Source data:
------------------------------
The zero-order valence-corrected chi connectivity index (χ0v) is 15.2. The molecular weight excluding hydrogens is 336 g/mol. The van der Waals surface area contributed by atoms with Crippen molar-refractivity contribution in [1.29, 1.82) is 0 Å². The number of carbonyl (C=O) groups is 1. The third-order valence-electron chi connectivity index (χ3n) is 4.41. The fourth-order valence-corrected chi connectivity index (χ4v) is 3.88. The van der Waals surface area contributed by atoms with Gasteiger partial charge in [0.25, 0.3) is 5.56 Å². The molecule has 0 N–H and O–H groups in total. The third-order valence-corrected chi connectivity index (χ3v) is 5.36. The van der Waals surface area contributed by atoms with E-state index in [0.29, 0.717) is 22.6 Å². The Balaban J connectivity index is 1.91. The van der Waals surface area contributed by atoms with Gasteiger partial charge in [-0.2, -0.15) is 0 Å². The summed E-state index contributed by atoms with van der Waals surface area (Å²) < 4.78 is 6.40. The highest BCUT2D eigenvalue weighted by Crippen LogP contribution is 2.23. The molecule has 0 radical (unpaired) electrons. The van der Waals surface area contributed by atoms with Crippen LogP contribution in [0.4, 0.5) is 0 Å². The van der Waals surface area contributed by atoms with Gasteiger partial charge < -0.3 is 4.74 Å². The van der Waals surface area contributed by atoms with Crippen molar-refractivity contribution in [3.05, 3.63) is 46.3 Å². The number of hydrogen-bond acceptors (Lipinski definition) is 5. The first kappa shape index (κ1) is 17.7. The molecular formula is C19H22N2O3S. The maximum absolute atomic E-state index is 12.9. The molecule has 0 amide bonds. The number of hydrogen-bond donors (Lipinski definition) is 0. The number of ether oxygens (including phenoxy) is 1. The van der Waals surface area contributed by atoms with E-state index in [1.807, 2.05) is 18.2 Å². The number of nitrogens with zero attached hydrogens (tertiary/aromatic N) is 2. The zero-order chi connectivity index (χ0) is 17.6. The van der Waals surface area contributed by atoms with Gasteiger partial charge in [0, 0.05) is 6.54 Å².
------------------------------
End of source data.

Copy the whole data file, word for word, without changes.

The zero-order valence-corrected chi connectivity index (χ0v) is 15.2. The molecular weight excluding hydrogens is 336 g/mol. The van der Waals surface area contributed by atoms with Crippen molar-refractivity contribution in [1.29, 1.82) is 0 Å². The number of carbonyl (C=O) groups is 1. The third-order valence-electron chi connectivity index (χ3n) is 4.41. The fourth-order valence-corrected chi connectivity index (χ4v) is 3.88. The van der Waals surface area contributed by atoms with Gasteiger partial charge in [0.25, 0.3) is 5.56 Å². The molecule has 0 N–H and O–H groups in total. The third-order valence-corrected chi connectivity index (χ3v) is 5.36. The van der Waals surface area contributed by atoms with E-state index in [0.29, 0.717) is 22.6 Å². The Balaban J connectivity index is 1.91. The van der Waals surface area contributed by atoms with Gasteiger partial charge in [-0.2, -0.15) is 0 Å². The summed E-state index contributed by atoms with van der Waals surface area (Å²) < 4.78 is 6.40. The highest BCUT2D eigenvalue weighted by Crippen LogP contribution is 2.23. The molecule has 0 radical (unpaired) electrons. The van der Waals surface area contributed by atoms with Crippen LogP contribution in [0.4, 0.5) is 0 Å². The van der Waals surface area contributed by atoms with Gasteiger partial charge < -0.3 is 4.74 Å². The van der Waals surface area contributed by atoms with Crippen molar-refractivity contribution in [3.05, 3.63) is 46.3 Å². The number of hydrogen-bond acceptors (Lipinski definition) is 5. The first kappa shape index (κ1) is 17.7. The molecular formula is C19H22N2O3S. The maximum absolute atomic E-state index is 12.9. The molecule has 0 amide bonds. The number of hydrogen-bond donors (Lipinski definition) is 0. The number of ether oxygens (including phenoxy) is 1. The van der Waals surface area contributed by atoms with E-state index in [1.807, 2.05) is 18.2 Å². The number of nitrogens with zero attached hydrogens (tertiary/aromatic N) is 2. The zero-order chi connectivity index (χ0) is 17.6. The van der Waals surface area contributed by atoms with Gasteiger partial charge in [0, 0.05) is 6.54 Å².